Why should you care about my ancestry? You might have a similar story…
By: D.M. Miller
Many people in the United States have a hodgepodge of ethnicities in their heritage. As a nation of immigrants who intermarry, it’s only natural. In my case, however, I prided myself on being far less mixed up than most. Just half and half, with three out of my four grandparents being immigrants, and the fourth being the son of immigrants. All my life I was told I was half Russian-Jewish and half German. This is what I thought I knew…
My father’s parents spoke Yiddish, Jewish all the way, and were stung by anti-Semitism here and there but never so much as in the Russian Federation. That is where my grandmother’s house was burnt down, presumably in a pogrom, which is why her family left for America.
The other side of my family came from Germany, and my mother has always been proud of her German heritage (though ashamed of the Holocaust of course). Luckily my grandparents were already in America before World War II, but the thought that I could have more distant relatives who were Nazis is haunting. It has always given me an uneasy feeling about my very oddly mixed heritage.
Discrimination can work both ways however, and my mother, who didn’t learn to speak English until kindergarten, was harassed. The children at school would spit on her and call her a dirty German, as it wasn’t long after the war.
So that was my story, half Jewish (the technical ethnicity for a European Jew is “Ashkenazi”), and half German. Period… until I got my DNA test results from ancestry.com…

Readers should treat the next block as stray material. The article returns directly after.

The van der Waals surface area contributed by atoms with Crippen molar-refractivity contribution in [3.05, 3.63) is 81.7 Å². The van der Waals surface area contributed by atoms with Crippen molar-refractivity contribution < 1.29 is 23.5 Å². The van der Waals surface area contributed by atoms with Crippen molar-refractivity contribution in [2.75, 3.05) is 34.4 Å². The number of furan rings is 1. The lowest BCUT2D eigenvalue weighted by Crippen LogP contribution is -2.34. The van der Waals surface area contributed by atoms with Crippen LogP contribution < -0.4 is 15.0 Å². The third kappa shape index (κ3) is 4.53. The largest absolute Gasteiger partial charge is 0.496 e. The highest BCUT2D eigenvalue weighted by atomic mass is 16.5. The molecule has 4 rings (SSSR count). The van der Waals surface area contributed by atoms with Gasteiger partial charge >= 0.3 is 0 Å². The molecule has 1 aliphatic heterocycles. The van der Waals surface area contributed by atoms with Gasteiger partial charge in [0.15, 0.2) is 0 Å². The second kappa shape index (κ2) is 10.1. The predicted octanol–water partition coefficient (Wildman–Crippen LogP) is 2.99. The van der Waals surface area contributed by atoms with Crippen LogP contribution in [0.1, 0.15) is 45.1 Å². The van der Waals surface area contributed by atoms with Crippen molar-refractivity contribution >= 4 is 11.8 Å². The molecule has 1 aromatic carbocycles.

Who Am I Anyway?
I’ve always held a deep connection to my Jewish roots. It’s been such a part of me ethnically, and though I’ve done a lot of soul-searching through the years and wavered on religion, going back and forth (as a result of such a confusing upbringing), I do feel connected religiously as well. Yet when I submitted the DNA test, I had no idea how the Jewish side would come out, based on the different ideas I’ve read on the topic.
Well, as it turns out, I am approximately 49% European Jewish! No ifs, ands or buts about it! And all those who spit out the rule that, “Oh, you’re only Jewish if your mother is Jewish,” can be sure that I am absolutely Jewish. Call me Ashkenazi if you want to, but yes, I am Jewish. Some say the rule is due to the question of who one’s father is, while there is never any doubt as to the mother. That was before DNA!
Another 2% of me is Middle Eastern, which includes Israel, and of course the European Jews originated from the Middle East before the Diaspora. Since the website states that these are approximations, it is likely that these are both from my father’s side, and it should really add up to 50%, rather than 51. Going back far enough in history, before the Diaspora, you could say that I am 50% Middle Eastern.
Now here is the biggest surprise: my mother. Yes, my mother who has always been a proud German, was expecting the result to come back as either 50% German for me, or possibly with a little bit of Austrian or Czech mixed in (since my grandmother lived on the border and had a grandparent from Austria, where many Czechs also lived). Wrong.
I am only 19% German! That’s it! They’re calling it “Europe West,” but keeping in mind what I know about my family, it would have to be German.
This means my mother, the proud German, cannot possibly be 100% with nothing (or very little else) mixed in. What a surprise!
And the rest?
- 10% Scandinavia (This was the biggest shock to me! Scandinavian?? What?? My guess is the Vikings, who were everywhere.)
- 9% Italy/Greece (Maybe this explains my mother’s dark hair? It doesn’t actually surprise me that I’m part Italian [or Greek.] I’ve always felt a pull toward Italians for some reason. However, if my mother is around 18% Italian or Greek, that is quite a large percentage for someone who’s supposedly 100% German!)